HMS Torrid (1917)

HMS Torrid was an R-class destroyer which served with the Royal Navy during World War I. Subsequently, Torrid was used in the 1930s as a trials ship for new anti-submarine warfare weapons, particularly playing a role in the development of ASDIC. The vessel was launched on 10 February 1917 and wrecked off the Falmouth coast en route to being broken up on 16 March 1937.

HMS Torrid
United Kingdom
Name: HMS Torrid
Builder: Swan Hunter & Wigham Richardson, Wallsend
Yard number: 1025
Laid down: 19 July 1916
Launched: 10 February 1917
Commissioned: 5 May 1917
Decommissioned: 27 January 1937
Motto: For him dark days do not exist the brazen faced old optimist
Fate: Wrecked 16 March 1937
General characteristics
Class and type: R-class destroyer
Displacement: 975 long tons (991 t)
Length: 265 ft (80.8 m) p.p.
Beam: 26 ft 9 in (8.15 m)
Draught: 9 ft 10 in (3.00 m)
  • 3 Brown-Curtis boilers
  • 2 geared Parsons steam turbines, 27,000 shp (20,000 kW)
Speed: 36 knots (41.4 mph; 66.7 km/h)
Range: 3,440 nmi (6,370 km) at 15 kn (28 km/h)
Complement: 82


Torrid was one of ten R-class destroyers ordered by the British Admiralty in March 1916 as part of the Eighth War Construction Programme. The ship was laid down by Swan Hunter & Wigham Richardson at Wallsend on the River Tyne and launched in February 1917.[1]

Torrid was 265 feet (80.77 m) long between perpendiculars, with a beam of 26 feet 9 inches (8.15 m) and a draught of 9 feet 10 inches (3.00 m).[2] Displacement was 975 long tons (991 t) normal and 1,065 long tons (1,082 t) deep load. Power was provided by three Yarrow boilers feeding two Brown-Curtis geared steam turbines rated at 27,000 shaft horsepower (20,000 kW) and driving two shafts, to give a design speed of 36 knots (67 km/h; 41 mph).[3] Three funnels were fitted. 296 long tons (301 t) of oil were carried, giving a design range of 3,450 nautical miles (6,390 km; 3,970 mi) at 15 knots (28 km/h; 17 mph).[1]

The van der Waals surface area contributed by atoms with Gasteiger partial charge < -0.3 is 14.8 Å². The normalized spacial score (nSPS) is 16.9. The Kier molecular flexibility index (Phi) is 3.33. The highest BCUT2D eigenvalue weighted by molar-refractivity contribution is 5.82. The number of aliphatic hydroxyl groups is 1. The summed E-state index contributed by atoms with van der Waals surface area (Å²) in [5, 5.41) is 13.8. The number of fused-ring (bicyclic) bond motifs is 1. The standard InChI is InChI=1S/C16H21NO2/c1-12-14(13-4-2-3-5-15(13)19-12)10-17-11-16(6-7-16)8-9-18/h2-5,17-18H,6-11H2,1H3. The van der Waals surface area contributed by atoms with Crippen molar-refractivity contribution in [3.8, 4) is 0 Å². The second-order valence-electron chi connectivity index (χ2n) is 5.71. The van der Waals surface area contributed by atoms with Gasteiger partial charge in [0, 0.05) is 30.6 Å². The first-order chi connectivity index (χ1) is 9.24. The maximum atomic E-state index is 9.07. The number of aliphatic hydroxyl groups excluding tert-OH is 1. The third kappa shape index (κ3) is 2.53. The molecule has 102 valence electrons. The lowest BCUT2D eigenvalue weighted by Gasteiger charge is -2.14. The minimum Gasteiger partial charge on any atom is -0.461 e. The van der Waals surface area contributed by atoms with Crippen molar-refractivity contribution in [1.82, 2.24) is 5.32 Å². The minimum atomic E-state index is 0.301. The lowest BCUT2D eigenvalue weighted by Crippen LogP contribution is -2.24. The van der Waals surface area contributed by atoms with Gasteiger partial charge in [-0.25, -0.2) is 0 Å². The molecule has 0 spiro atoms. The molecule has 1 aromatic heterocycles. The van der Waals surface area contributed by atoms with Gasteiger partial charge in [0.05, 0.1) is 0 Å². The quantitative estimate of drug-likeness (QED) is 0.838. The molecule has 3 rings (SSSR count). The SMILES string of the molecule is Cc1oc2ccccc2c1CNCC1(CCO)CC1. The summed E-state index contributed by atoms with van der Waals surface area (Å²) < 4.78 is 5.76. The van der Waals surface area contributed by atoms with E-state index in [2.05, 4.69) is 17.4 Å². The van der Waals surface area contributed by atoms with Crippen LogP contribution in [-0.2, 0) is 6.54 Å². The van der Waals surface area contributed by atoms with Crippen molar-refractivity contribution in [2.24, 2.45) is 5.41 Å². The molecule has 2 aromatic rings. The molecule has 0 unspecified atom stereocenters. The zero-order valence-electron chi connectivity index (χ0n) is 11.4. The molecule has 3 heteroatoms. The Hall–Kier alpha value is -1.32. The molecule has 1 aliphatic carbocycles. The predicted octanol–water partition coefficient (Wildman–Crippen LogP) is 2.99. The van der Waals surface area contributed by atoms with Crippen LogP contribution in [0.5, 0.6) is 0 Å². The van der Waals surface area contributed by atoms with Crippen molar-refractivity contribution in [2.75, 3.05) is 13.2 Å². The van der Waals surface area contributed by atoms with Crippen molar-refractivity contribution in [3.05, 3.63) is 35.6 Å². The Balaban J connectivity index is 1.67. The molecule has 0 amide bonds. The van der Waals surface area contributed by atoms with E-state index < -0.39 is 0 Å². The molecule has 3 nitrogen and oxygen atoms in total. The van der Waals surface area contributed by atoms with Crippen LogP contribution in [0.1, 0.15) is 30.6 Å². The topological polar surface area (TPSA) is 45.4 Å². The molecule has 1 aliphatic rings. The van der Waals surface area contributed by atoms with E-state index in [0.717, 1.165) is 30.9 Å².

Armament consisted of three 4 in (100 mm) Mk IV QF guns on the ship's centreline, with one on the forecastle, one aft on a raised platform and one between the second and third funnels. A single 2-pounder (40 mm) pom-pom anti-aircraft gun was carried, while torpedo armament consisted of two twin mounts for 21 in (533 mm) torpedoes.[3] Fire control included a single Dumaresq and a Vickers range clock.[4] The ship had a complement of 82 officers and men.[3]


On commissioning, Torrid joined the 10th Destroyer Flotilla of the Harwich Force.[5] Torrid remained part of the 10th Destroyer Flotilla at the end of the war,[6] but was reduced to the Crew on 20 October 1919.[7]

During the 1930s, Torrid was used as a trial ship for new anti-submarine weapons.[8] The ship was equipped with ASDIC in 1930, and successfully demonstrated that the system worked. Torrid subsequently used ASDIC to successfully find the sunken aircraft-carrying submarine M2 on 3 February 1932. ASDIC went on to prove invaluable in the Battle of the Atlantic.[9] The vessel was also used to trial a forward-firing anti-submarine mortar with less success.[10] During this time, between 18 December 1930 and 10 July 1931, the destroyer was commanded by Charles Pizey, later the first Chief of the Naval Staff of the Indian Navy.[11][12]